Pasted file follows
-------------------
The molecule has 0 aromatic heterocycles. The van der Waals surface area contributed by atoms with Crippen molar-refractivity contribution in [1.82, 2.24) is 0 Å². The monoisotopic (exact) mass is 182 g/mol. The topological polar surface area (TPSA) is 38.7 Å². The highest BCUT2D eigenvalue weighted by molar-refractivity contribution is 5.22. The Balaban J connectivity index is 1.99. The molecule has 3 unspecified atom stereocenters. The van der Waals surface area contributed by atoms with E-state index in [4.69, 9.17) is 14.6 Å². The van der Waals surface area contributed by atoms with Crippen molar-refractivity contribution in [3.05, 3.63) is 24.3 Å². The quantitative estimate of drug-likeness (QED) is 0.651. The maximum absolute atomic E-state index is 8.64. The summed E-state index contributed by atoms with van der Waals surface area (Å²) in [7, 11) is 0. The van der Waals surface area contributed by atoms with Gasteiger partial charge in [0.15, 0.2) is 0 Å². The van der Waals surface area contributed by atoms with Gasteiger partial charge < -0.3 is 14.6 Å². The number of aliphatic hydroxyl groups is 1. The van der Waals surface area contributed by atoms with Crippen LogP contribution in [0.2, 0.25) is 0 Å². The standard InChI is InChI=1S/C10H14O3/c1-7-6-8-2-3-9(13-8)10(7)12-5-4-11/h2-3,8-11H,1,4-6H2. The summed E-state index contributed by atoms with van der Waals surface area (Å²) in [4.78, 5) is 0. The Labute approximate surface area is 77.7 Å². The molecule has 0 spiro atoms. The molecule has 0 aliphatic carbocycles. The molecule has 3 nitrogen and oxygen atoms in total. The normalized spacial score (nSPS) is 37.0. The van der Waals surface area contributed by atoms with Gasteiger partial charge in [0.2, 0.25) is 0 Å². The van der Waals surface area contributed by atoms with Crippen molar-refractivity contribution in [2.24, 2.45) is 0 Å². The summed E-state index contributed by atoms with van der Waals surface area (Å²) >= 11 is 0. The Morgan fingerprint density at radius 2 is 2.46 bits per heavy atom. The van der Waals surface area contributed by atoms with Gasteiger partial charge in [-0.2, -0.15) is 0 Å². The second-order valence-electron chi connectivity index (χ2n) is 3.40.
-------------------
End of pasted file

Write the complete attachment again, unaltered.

The molecule has 0 aromatic heterocycles. The van der Waals surface area contributed by atoms with Crippen molar-refractivity contribution in [1.82, 2.24) is 0 Å². The monoisotopic (exact) mass is 182 g/mol. The topological polar surface area (TPSA) is 38.7 Å². The highest BCUT2D eigenvalue weighted by molar-refractivity contribution is 5.22. The Balaban J connectivity index is 1.99. The molecule has 3 unspecified atom stereocenters. The van der Waals surface area contributed by atoms with E-state index in [4.69, 9.17) is 14.6 Å². The van der Waals surface area contributed by atoms with Crippen molar-refractivity contribution in [3.05, 3.63) is 24.3 Å². The quantitative estimate of drug-likeness (QED) is 0.651. The maximum absolute atomic E-state index is 8.64. The summed E-state index contributed by atoms with van der Waals surface area (Å²) in [7, 11) is 0. The van der Waals surface area contributed by atoms with Gasteiger partial charge in [0.15, 0.2) is 0 Å². The van der Waals surface area contributed by atoms with Gasteiger partial charge < -0.3 is 14.6 Å². The number of aliphatic hydroxyl groups is 1. The van der Waals surface area contributed by atoms with Crippen LogP contribution in [0.2, 0.25) is 0 Å². The standard InChI is InChI=1S/C10H14O3/c1-7-6-8-2-3-9(13-8)10(7)12-5-4-11/h2-3,8-11H,1,4-6H2. The summed E-state index contributed by atoms with van der Waals surface area (Å²) in [4.78, 5) is 0. The Labute approximate surface area is 77.7 Å². The molecule has 0 spiro atoms. The molecule has 0 aliphatic carbocycles. The molecule has 3 nitrogen and oxygen atoms in total. The normalized spacial score (nSPS) is 37.0. The van der Waals surface area contributed by atoms with Gasteiger partial charge in [0.2, 0.25) is 0 Å². The van der Waals surface area contributed by atoms with Crippen molar-refractivity contribution in [2.24, 2.45) is 0 Å². The summed E-state index contributed by atoms with van der Waals surface area (Å²) >= 11 is 0. The Morgan fingerprint density at radius 2 is 2.46 bits per heavy atom. The van der Waals surface area contributed by atoms with Gasteiger partial charge in [-0.2, -0.15) is 0 Å². The second-order valence-electron chi connectivity index (χ2n) is 3.40.